In recent decades our society has become increasingly aware of discrimination and its impacts, and much is being done to promote a more inclusive society.
This is why most western cultures now have an Anti-Discrimination commission or department, working proactively to increase accessibility – and also reactively, to provide an avenue of recourse for those who are suffering purely because of their looks, race, gender, sexuality or disability.
While this is all well and good, what about people with colour blindness?
Colour blindness seems to be one of the “invisible” disabilities, like mental illness.
While it is common to see braille signs and paths in public areas for the legally blind, these don’t help the population affected by colour blindness. What important messages are the colour blind missing out on, or finding it difficult to comprehend, because of their condition?
What is Colour Blindness?
Let’s start by looking at the condition most of us know as colour blindness. Contrary to popular opinion, people with colour blindness usually still see in colour – just in a limited way.
There are different types of colour blindness. Most common is red-green colour blindness, where the individual will have trouble discriminating between these colours. The other types affect combinations such as:
- and green/yellow.
While many mistakenly believe that the colour blind see the world in shades of black, white or grey, this is in fact the rarest form of colour blindness (Achromatopsia).
So in most cases, it’s better called a “colour vision deficiency”.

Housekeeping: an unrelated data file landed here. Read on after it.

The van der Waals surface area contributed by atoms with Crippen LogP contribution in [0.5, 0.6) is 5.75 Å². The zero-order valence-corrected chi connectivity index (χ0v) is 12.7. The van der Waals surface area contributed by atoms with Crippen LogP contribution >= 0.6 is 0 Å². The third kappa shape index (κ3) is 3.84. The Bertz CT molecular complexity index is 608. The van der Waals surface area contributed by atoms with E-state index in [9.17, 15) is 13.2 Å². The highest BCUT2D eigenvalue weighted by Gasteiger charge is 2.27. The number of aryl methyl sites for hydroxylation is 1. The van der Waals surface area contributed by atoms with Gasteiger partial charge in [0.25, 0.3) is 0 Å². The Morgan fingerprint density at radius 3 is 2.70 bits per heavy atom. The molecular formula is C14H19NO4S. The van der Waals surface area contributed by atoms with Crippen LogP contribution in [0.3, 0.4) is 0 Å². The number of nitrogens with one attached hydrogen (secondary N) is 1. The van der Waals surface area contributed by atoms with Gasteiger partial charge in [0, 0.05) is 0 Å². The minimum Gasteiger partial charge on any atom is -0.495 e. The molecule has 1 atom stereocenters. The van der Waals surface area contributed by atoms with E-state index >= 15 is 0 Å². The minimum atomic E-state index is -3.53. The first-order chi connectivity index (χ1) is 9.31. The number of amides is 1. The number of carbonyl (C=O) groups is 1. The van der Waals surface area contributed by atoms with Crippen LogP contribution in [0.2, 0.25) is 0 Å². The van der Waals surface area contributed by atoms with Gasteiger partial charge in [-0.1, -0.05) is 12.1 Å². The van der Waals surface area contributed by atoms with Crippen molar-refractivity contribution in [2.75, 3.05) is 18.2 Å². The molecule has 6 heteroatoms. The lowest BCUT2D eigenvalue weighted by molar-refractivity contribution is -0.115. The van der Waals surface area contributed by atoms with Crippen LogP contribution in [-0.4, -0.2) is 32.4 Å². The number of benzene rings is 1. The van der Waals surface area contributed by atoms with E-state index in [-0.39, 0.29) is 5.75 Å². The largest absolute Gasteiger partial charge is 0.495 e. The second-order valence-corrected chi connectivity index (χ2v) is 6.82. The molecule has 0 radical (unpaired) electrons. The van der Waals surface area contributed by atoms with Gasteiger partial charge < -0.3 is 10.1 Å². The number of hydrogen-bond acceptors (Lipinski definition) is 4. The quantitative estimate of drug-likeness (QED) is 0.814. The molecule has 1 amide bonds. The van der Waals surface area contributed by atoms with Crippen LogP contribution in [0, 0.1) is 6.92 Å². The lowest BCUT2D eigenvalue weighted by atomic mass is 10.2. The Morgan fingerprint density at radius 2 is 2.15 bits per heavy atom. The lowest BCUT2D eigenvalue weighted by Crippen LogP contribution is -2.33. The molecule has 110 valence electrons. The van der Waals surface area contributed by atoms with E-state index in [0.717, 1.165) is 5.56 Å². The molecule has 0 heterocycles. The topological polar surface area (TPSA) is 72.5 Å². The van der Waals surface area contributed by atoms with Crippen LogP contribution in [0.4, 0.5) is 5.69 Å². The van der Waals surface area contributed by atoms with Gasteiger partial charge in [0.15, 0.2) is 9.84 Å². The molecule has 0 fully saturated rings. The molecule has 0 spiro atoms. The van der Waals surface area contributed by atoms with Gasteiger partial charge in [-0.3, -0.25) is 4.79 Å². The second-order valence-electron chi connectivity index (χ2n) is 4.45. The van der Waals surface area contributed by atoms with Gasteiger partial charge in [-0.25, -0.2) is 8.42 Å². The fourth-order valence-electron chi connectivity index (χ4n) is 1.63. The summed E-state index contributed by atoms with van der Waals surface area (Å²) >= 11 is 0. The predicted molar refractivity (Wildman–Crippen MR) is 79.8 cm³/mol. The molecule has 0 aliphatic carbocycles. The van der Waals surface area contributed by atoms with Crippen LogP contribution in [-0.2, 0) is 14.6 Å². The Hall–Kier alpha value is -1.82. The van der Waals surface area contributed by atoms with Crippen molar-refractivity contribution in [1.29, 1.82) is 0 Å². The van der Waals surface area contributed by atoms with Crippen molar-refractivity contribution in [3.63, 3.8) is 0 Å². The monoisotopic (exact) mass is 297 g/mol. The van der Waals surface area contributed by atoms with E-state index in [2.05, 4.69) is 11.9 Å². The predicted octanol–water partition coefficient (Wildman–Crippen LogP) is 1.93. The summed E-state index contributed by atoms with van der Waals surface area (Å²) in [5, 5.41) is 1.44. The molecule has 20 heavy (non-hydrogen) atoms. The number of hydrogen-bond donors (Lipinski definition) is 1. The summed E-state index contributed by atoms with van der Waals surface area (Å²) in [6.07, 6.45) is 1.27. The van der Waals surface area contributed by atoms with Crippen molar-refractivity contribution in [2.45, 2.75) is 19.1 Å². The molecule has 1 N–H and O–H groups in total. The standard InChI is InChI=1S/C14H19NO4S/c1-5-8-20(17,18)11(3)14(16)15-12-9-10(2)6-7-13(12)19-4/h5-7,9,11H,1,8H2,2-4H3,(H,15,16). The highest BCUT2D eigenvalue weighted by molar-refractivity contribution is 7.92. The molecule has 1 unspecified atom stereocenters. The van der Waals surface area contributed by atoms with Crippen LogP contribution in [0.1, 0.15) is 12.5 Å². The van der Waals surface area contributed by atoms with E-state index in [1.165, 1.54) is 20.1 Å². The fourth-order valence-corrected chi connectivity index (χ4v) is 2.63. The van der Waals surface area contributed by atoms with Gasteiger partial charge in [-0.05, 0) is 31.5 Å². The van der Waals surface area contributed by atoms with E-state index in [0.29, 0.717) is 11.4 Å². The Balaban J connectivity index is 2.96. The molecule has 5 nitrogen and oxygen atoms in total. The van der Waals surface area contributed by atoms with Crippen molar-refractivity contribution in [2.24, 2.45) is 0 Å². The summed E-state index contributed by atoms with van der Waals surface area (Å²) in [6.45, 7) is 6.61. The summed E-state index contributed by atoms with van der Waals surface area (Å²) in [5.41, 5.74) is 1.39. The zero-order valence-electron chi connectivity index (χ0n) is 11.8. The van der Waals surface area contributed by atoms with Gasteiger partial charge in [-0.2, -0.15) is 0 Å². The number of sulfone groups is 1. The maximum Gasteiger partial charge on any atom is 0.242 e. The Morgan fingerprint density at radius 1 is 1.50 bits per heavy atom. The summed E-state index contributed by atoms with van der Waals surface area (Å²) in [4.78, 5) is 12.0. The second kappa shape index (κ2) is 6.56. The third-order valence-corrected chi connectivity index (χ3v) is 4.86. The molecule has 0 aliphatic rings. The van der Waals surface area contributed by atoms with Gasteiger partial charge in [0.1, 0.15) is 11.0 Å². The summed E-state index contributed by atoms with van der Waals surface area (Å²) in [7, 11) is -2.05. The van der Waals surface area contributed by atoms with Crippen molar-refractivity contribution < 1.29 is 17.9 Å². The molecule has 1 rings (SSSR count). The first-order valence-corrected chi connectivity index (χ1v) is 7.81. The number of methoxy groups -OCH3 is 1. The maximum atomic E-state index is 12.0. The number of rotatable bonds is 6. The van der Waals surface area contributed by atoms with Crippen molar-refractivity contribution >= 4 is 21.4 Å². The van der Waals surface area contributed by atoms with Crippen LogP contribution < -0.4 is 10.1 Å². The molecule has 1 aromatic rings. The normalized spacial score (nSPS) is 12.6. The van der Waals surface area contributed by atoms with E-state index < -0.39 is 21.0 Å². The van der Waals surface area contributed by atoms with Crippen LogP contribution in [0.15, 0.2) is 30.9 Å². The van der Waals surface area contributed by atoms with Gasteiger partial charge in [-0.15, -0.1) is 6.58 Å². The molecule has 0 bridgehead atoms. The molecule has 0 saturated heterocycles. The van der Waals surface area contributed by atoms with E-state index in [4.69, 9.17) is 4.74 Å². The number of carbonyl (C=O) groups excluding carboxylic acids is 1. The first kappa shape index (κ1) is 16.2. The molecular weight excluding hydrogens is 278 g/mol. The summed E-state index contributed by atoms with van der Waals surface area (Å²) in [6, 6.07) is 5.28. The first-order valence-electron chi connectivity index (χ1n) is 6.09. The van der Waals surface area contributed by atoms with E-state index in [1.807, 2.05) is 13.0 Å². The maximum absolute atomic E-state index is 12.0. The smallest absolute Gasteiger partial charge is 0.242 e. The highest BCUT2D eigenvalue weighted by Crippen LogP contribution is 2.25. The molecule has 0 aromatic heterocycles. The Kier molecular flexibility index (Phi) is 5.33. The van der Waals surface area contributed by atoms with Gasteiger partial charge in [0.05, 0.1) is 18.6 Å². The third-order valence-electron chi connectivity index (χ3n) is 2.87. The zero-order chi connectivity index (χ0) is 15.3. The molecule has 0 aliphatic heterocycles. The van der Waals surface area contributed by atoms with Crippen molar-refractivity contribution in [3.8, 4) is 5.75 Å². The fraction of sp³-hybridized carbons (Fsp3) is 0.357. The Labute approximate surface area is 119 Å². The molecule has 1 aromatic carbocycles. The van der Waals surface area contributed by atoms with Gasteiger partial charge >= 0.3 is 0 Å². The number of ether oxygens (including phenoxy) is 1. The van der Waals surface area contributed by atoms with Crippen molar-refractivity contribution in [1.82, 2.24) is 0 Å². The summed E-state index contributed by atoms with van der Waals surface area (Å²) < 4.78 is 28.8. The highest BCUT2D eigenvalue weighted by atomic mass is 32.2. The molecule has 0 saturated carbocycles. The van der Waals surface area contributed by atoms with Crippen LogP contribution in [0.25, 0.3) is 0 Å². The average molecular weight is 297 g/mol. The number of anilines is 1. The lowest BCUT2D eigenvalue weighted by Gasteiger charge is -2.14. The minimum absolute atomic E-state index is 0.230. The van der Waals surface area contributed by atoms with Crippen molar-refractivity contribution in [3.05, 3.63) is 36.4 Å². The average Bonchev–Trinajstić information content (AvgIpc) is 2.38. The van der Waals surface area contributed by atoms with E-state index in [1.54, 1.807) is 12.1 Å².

Colour blindness is usually a congenital condition; that is, the individual is born with it as a result of genes passed on by their parents. It affects more men than women, with 8% of the male population affected, and around .5% of females.
Cases which develop later in life may be as a result of injury to the eye, optic nerve or brain, or due to chronic conditions such as diabetes, multiple sclerosis, glaucoma, and macular degeneration.
There is no cure for colour blindness, however in the last ten years there have been huge advances made into supporting those with the condition:
- There are now various apps which help to solve common problems for the colour blind.
- Colour blind glasses, available from an optometrist, help individuals with colour blindness to distinguish between certain hues which would otherwise appear the same to them. Out of the various brands available, iRo lenses are said to be the only ones which help wearers to pass the Ishihara test for colour blindness.
- There is also some promising research in the area of gene technology. Scientists proposed that injecting genetic material into the eye could repair the faulty receptors responsible for colour blindness; and while animal trials have been successful, there is no news yet on human trials. There are still some limitations as it may only be suitable for treating congenital colour blindness.
Wikipedia seems to make light of colour blindness, basically stating that it is a minor inconvenience and colour blind people “usually adapt”. However the reality is it can affect just about every area of a person’s life – from the type of career they can pursue, to video games, driving, grocery shopping, choosing outfits, non verbal communication – and the list goes on!
While Colour Vision Deficiency certainly places sufferers at a disadvantage, it is not usually considered to be a disability under discrimination laws.
So accessible signage (from a colour blind perspective) is often ignored.
In an ideal world, it would be mandatory to ensure that colour is NOT the only way to convey information. By using symbols, patterns and textures, visual communication becomes more inclusive. While colour is definitely eye-catching and effective for most of the population, remember – this isn’t the case for everyone!
While it may not (yet) be included as a type of discrimination, there is one obvious similarity – it generally occurs unthinkingly or out of ignorance. So, let’s make people aware of what it’s like to be colour blind, and encourage more inclusive visual communication!